Ottawa’s Lowertown in the time of expropriation: what were the most serious consequences for Francophones?


Learning objectives

The student will:

  • Use the inquiry process to identify the most significant consequences of the expropriation of Ottawa’s Lowertown residents during the second half of the 1960s
  • Explain the direct and indirect impacts of the expropriations on the lives of Francophones in Lowertown
  • Present a solution to the current redevelopment of LeBreton Flats
  • Clearly communicate ideas through teamwork and group discussions.


SPACE component: Ottawa’s Lowertown in the time of expropriation



The city of Ottawa has experienced significant transformations in recent history. In the second half of the 1960s, many Francophone families were expropriated: they were forced to give up their homes in Lowertown so that the City could modernize the neighborhood. This was not the original plan. On March 22, 1966, the newspaper Le Droit reported that the urban redevelopment project for Lower East Ottawa was designed to “displace virtually none of the 9,363 residents living in the area.” The project as such respected the wishes of the majority of residents who had expressed a clear desire not to move. But the detailed plan, presented some 18 months later, left no doubt as to the extent of the changes: the target area had more than doubled, and 1,400 families were to be displaced. The consequences of these transformations had repercussions for the entire local Francophone population, and even beyond.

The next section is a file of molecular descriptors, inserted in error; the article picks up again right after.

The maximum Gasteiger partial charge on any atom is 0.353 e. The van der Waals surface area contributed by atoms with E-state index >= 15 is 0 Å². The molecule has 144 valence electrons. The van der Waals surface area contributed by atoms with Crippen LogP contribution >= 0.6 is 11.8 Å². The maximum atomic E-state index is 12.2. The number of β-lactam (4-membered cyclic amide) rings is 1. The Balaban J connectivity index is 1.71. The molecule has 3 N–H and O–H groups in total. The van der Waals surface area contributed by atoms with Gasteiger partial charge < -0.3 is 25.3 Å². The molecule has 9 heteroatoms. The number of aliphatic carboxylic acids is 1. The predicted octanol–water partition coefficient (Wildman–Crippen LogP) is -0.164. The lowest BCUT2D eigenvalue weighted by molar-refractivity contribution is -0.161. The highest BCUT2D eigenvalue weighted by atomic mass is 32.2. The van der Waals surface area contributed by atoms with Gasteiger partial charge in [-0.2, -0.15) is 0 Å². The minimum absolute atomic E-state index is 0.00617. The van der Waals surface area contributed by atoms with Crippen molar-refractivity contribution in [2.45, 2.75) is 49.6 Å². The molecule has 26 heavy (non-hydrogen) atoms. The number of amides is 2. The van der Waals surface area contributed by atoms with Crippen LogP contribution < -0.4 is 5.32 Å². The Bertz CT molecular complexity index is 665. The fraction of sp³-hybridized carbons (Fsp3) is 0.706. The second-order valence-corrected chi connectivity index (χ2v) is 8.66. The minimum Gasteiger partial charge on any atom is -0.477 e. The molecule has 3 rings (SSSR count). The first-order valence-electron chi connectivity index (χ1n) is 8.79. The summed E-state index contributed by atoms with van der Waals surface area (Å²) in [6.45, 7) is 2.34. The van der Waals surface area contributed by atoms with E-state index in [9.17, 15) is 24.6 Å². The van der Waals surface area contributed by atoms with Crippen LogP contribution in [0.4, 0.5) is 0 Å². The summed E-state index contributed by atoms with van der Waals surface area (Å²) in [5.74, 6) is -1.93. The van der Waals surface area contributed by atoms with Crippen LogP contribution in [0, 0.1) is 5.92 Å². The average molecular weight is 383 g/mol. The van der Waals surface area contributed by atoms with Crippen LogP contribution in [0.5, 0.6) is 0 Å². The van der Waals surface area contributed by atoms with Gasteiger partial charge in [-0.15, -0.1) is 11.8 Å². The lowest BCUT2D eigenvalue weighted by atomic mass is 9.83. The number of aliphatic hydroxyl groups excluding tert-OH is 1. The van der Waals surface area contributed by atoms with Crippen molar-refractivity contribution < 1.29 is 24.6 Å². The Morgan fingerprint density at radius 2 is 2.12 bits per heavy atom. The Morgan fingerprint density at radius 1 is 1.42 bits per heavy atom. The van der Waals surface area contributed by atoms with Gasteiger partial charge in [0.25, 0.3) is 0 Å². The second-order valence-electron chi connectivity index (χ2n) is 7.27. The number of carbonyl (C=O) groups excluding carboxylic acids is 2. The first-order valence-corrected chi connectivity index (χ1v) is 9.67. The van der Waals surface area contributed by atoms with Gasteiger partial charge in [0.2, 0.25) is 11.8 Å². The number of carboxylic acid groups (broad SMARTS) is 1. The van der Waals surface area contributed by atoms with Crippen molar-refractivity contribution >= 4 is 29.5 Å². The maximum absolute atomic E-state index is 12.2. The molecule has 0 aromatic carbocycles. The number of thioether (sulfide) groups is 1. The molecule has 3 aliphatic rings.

Based on an analysis of the theme “Lowertown in the time of expropriation,” what were the most serious consequences of modernizing the Lowertown neighbourhood? Answer this historical analysis question in the form of a virtual inquiry.